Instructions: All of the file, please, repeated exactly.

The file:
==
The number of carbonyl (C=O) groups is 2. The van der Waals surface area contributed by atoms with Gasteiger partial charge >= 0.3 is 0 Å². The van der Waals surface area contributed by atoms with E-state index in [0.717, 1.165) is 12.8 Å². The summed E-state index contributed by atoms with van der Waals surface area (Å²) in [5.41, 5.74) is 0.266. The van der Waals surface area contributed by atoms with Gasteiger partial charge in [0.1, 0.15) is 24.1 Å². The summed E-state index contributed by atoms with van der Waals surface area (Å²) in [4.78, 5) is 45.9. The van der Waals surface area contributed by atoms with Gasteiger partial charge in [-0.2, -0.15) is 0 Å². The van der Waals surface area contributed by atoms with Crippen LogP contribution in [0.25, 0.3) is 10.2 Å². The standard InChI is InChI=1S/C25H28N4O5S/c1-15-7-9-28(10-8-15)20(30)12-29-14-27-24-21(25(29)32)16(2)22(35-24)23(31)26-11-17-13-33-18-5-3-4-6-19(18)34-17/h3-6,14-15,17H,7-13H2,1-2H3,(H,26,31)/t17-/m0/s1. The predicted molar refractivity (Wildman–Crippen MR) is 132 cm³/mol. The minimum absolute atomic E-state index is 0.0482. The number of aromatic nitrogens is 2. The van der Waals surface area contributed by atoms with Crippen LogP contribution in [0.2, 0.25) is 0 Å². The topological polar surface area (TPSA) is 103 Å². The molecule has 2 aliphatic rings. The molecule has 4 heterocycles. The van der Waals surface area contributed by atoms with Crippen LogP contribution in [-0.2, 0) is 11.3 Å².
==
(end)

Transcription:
The number of carbonyl (C=O) groups is 2. The van der Waals surface area contributed by atoms with Gasteiger partial charge >= 0.3 is 0 Å². The van der Waals surface area contributed by atoms with E-state index in [0.717, 1.165) is 12.8 Å². The summed E-state index contributed by atoms with van der Waals surface area (Å²) in [5.41, 5.74) is 0.266. The van der Waals surface area contributed by atoms with Gasteiger partial charge in [0.1, 0.15) is 24.1 Å². The summed E-state index contributed by atoms with van der Waals surface area (Å²) in [4.78, 5) is 45.9. The van der Waals surface area contributed by atoms with Gasteiger partial charge in [-0.2, -0.15) is 0 Å². The van der Waals surface area contributed by atoms with Crippen LogP contribution in [0.25, 0.3) is 10.2 Å². The standard InChI is InChI=1S/C25H28N4O5S/c1-15-7-9-28(10-8-15)20(30)12-29-14-27-24-21(25(29)32)16(2)22(35-24)23(31)26-11-17-13-33-18-5-3-4-6-19(18)34-17/h3-6,14-15,17H,7-13H2,1-2H3,(H,26,31)/t17-/m0/s1. The predicted molar refractivity (Wildman–Crippen MR) is 132 cm³/mol. The minimum absolute atomic E-state index is 0.0482. The number of aromatic nitrogens is 2. The van der Waals surface area contributed by atoms with Crippen LogP contribution in [0.2, 0.25) is 0 Å². The topological polar surface area (TPSA) is 103 Å². The molecule has 2 aliphatic rings. The molecule has 4 heterocycles. The van der Waals surface area contributed by atoms with Crippen LogP contribution in [-0.2, 0) is 11.3 Å².